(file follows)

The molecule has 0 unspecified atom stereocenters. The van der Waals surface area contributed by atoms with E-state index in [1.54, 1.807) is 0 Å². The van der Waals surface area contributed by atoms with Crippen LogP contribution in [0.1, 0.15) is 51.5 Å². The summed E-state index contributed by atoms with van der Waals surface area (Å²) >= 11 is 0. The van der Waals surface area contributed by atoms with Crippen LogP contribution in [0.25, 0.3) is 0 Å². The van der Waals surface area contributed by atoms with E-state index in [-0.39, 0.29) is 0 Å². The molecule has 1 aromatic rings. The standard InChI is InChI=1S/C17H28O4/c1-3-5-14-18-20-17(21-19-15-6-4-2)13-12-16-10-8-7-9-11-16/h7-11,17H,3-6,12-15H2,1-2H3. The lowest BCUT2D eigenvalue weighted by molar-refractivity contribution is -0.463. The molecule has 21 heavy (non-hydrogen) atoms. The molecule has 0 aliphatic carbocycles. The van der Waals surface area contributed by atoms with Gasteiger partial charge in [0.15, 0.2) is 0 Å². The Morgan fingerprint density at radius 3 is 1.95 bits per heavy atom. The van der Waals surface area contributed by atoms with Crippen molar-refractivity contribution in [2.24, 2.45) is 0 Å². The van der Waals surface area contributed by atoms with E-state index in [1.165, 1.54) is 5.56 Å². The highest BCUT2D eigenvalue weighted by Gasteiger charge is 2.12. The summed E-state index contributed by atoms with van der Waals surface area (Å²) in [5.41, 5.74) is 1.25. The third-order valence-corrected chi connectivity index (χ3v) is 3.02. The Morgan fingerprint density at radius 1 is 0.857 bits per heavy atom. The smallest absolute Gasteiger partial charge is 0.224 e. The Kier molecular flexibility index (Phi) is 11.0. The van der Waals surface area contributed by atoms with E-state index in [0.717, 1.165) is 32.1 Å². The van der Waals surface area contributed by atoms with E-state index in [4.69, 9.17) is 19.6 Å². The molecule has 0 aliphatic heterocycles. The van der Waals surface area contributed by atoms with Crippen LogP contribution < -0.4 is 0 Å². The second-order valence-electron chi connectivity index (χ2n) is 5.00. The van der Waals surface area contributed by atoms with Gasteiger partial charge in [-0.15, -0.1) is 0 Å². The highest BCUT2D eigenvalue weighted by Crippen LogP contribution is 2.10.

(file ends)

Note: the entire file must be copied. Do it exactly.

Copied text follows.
The molecule has 0 unspecified atom stereocenters. The van der Waals surface area contributed by atoms with E-state index in [1.54, 1.807) is 0 Å². The van der Waals surface area contributed by atoms with Crippen LogP contribution in [0.1, 0.15) is 51.5 Å². The summed E-state index contributed by atoms with van der Waals surface area (Å²) >= 11 is 0. The van der Waals surface area contributed by atoms with Crippen LogP contribution in [0.25, 0.3) is 0 Å². The van der Waals surface area contributed by atoms with E-state index in [-0.39, 0.29) is 0 Å². The molecule has 1 aromatic rings. The standard InChI is InChI=1S/C17H28O4/c1-3-5-14-18-20-17(21-19-15-6-4-2)13-12-16-10-8-7-9-11-16/h7-11,17H,3-6,12-15H2,1-2H3. The lowest BCUT2D eigenvalue weighted by molar-refractivity contribution is -0.463. The molecule has 21 heavy (non-hydrogen) atoms. The molecule has 0 aliphatic carbocycles. The van der Waals surface area contributed by atoms with Gasteiger partial charge in [0.15, 0.2) is 0 Å². The Morgan fingerprint density at radius 3 is 1.95 bits per heavy atom. The van der Waals surface area contributed by atoms with Crippen molar-refractivity contribution in [2.24, 2.45) is 0 Å². The van der Waals surface area contributed by atoms with E-state index in [1.165, 1.54) is 5.56 Å². The highest BCUT2D eigenvalue weighted by Gasteiger charge is 2.12. The summed E-state index contributed by atoms with van der Waals surface area (Å²) in [5.41, 5.74) is 1.25. The third-order valence-corrected chi connectivity index (χ3v) is 3.02. The Morgan fingerprint density at radius 1 is 0.857 bits per heavy atom. The smallest absolute Gasteiger partial charge is 0.224 e. The Kier molecular flexibility index (Phi) is 11.0. The van der Waals surface area contributed by atoms with E-state index in [0.717, 1.165) is 32.1 Å². The van der Waals surface area contributed by atoms with E-state index in [4.69, 9.17) is 19.6 Å². The molecule has 0 aliphatic heterocycles. The van der Waals surface area contributed by atoms with Crippen LogP contribution < -0.4 is 0 Å². The second-order valence-electron chi connectivity index (χ2n) is 5.00. The van der Waals surface area contributed by atoms with Gasteiger partial charge in [-0.15, -0.1) is 0 Å². The highest BCUT2D eigenvalue weighted by Crippen LogP contribution is 2.10.